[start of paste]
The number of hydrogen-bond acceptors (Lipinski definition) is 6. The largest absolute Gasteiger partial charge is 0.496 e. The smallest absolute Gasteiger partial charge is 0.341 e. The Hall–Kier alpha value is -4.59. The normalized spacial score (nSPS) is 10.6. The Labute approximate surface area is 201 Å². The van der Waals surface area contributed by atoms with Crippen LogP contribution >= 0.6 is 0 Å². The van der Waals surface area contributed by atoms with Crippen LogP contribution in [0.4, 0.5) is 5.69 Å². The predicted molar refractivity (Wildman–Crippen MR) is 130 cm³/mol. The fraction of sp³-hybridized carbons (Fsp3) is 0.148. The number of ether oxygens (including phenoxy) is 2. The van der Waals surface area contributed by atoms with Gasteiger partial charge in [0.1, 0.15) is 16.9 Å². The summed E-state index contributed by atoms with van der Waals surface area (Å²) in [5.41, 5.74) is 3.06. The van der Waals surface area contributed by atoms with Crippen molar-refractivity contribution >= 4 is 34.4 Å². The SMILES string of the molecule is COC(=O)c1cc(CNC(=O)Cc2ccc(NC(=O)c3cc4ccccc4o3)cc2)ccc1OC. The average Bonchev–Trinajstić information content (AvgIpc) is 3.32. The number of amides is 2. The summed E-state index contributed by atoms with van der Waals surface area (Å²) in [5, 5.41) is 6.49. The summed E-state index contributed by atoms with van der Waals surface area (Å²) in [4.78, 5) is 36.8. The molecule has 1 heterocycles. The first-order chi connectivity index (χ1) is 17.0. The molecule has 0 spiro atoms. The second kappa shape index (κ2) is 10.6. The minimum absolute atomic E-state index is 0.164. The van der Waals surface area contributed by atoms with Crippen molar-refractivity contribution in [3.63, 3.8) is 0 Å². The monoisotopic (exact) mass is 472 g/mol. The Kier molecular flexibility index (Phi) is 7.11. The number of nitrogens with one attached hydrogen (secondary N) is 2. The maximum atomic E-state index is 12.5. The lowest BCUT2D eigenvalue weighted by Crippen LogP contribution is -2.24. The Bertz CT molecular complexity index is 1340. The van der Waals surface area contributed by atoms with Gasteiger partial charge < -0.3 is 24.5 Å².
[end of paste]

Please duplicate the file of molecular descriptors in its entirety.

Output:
The number of hydrogen-bond acceptors (Lipinski definition) is 6. The largest absolute Gasteiger partial charge is 0.496 e. The smallest absolute Gasteiger partial charge is 0.341 e. The Hall–Kier alpha value is -4.59. The normalized spacial score (nSPS) is 10.6. The Labute approximate surface area is 201 Å². The van der Waals surface area contributed by atoms with Crippen LogP contribution >= 0.6 is 0 Å². The van der Waals surface area contributed by atoms with Crippen LogP contribution in [0.4, 0.5) is 5.69 Å². The predicted molar refractivity (Wildman–Crippen MR) is 130 cm³/mol. The fraction of sp³-hybridized carbons (Fsp3) is 0.148. The number of ether oxygens (including phenoxy) is 2. The van der Waals surface area contributed by atoms with Gasteiger partial charge in [0.1, 0.15) is 16.9 Å². The summed E-state index contributed by atoms with van der Waals surface area (Å²) in [5.41, 5.74) is 3.06. The van der Waals surface area contributed by atoms with Crippen molar-refractivity contribution >= 4 is 34.4 Å². The SMILES string of the molecule is COC(=O)c1cc(CNC(=O)Cc2ccc(NC(=O)c3cc4ccccc4o3)cc2)ccc1OC. The average Bonchev–Trinajstić information content (AvgIpc) is 3.32. The number of amides is 2. The summed E-state index contributed by atoms with van der Waals surface area (Å²) in [5, 5.41) is 6.49. The summed E-state index contributed by atoms with van der Waals surface area (Å²) in [4.78, 5) is 36.8. The molecule has 1 heterocycles. The first-order chi connectivity index (χ1) is 17.0. The molecule has 0 spiro atoms. The second kappa shape index (κ2) is 10.6. The minimum absolute atomic E-state index is 0.164. The van der Waals surface area contributed by atoms with Crippen molar-refractivity contribution in [3.63, 3.8) is 0 Å². The monoisotopic (exact) mass is 472 g/mol. The Kier molecular flexibility index (Phi) is 7.11. The number of nitrogens with one attached hydrogen (secondary N) is 2. The maximum atomic E-state index is 12.5. The lowest BCUT2D eigenvalue weighted by Crippen LogP contribution is -2.24. The Bertz CT molecular complexity index is 1340. The van der Waals surface area contributed by atoms with Gasteiger partial charge < -0.3 is 24.5 Å².